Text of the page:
Volunteers are essential to nonprofit organizations, but they can only contribute to an agency’s services when their role has been thought through and fully developed. Of course, over time and with experience, organizations should make appropriate changes in the roles played by volunteers.
One of the most common questions heard in the halls of nonprofits is, “Why can’t we get a volunteer to do it?” The underlying thought is that if a volunteer can do a specific task, then he or she can relieve the staff of that responsibility. One might refer to this way of engaging volunteers as an “incremental approach” in which each challenge is faced with a stopgap measure to meet the needs of clients. It is an ad hoc approach to engaging volunteers: they are sought just to fill a void – to serve as a “band aid” to deal with gaps in service provided by the staff in the organization.
For example, a day center for people with Alzheimer’s disease has developed a system for transporting the clients to and from the center each day. Volunteers provide this transportation and donate the cost of gas for the trips. The agency envisions that using volunteers this way will save them and their clients the cost of a taxi service.
However, the system is not functioning well; one reason is that the agency has never developed criteria for selecting volunteers and then evaluating their performance. Given that the volunteers are entrusted with the welfare of the clients as they travel together from their homes to the agency, it is essential that the volunteers be excellent drivers. They should also be familiar with the symptoms of Alzheimer’s and be able to deal with the clients compassionately and knowledgeably.
Because the agency has failed to screen its volunteers, has not developed a job description outlining their responsibilities, and has not provided an orientation about clients’ needs and how the agency serves them, it is now confronting several serious issues relating to the use of volunteers. The volunteers just continue providing services year after year, without guidance or specialized knowledge.
Recently the center’s director learned that one of the drivers has a problem with cataracts and can barely see while she is on the road. This immediately raised a red flag for the professional staff, and they asked themselves how they should deal with this volunteer. She is 82 years old and in her 19th year of driving, and even though she is sometimes tired she looks forward to making the daily trips. This task forces her to leave her house in the morning, and she would often run errands in between the two trips. Her volunteering provides structure for her daily schedule and keeps her busy.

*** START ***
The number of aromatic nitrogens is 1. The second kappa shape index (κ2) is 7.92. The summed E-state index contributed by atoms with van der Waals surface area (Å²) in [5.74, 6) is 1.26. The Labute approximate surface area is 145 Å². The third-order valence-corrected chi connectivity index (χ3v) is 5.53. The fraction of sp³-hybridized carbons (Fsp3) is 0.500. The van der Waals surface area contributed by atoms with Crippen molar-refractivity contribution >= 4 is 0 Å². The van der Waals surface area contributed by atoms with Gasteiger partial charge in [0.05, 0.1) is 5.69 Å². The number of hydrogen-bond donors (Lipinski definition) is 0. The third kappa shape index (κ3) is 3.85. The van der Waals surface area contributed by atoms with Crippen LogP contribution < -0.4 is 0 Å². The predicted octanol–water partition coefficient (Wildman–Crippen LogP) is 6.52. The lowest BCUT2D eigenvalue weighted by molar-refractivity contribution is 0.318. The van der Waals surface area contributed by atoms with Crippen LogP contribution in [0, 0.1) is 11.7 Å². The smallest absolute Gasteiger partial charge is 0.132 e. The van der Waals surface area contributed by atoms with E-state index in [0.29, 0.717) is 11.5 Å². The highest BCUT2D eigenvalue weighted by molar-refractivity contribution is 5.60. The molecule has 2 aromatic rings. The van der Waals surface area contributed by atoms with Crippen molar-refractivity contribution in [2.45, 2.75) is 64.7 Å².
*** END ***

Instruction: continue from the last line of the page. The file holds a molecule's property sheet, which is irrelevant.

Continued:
Yet there was neither a job description for her nor a periodic review of her performance as a driver. The agency had no built-in system for reviewing her status and engaging her in a discussion about her continuing to volunteer for the nonprofit. The only option now was to request a special meeting with her to talk about her present situation. Of course, the center staff was concerned about her response to being told that she could not drive until after her recuperation from cataract surgery.
The tense moments between the center director and the volunteer could have been lessened if there had been a volunteer manual requiring a semi-annual or annual performance review. This review would have provided the opportunity to discuss the volunteer’s age, performance, and ability to continue driving clients. This conversation might still have been difficult, but having an ongoing review process would have given it structure as part of the regular assessment of all volunteers. This particular volunteer would not have felt singled out as having a problem.
This example shows the need for well-thought-out, structured volunteer programs. The staff of an organization has to be clear about the role volunteers can play within the agency. One staff person, or even a volunteer, needs to have the responsibilities of a volunteer coordinator. This person is responsible for working out the potential roles for volunteers in the organization and developing job descriptions for them in consultation with the other professionals responsible for the delivery of services.
Ongoing meetings between the volunteer and his or her supervisor would give both of them an opportunity to discuss the volunteer’s placement and response to work, as well as to appraise his or her performance. These meetings are used to support the volunteers and to provide positive feedback, as well as to discuss areas in which they need support and assistance in developing their knowledge and skills in performing their tasks. In the example discussed earlier, such a meeting would have provided the opportunity for the volunteer to discuss her relationship to her clients in general and her vision difficulties in particular. The supervisor and volunteer could have discussed the need for her to take a leave of absence so she could attend to her health issues.
The more time and effort spent in structuring the volunteer program correctly, the more smoothly it will be implemented. In addition to crafting volunteer assignments, the volunteer program should also provide support, supervision, and assessment of volunteer performance to ensure that the organization functions effectively and efficiently.
Stephen G. Donshik, D.S.W., is a lecturer at Hebrew University’s International Nonprofit Management and Leadership Program and has a consulting firm focused on strengthening nonprofit organizations and their leadership for tomorrow. Stephen is a regular contributor to eJewish Philanthropy.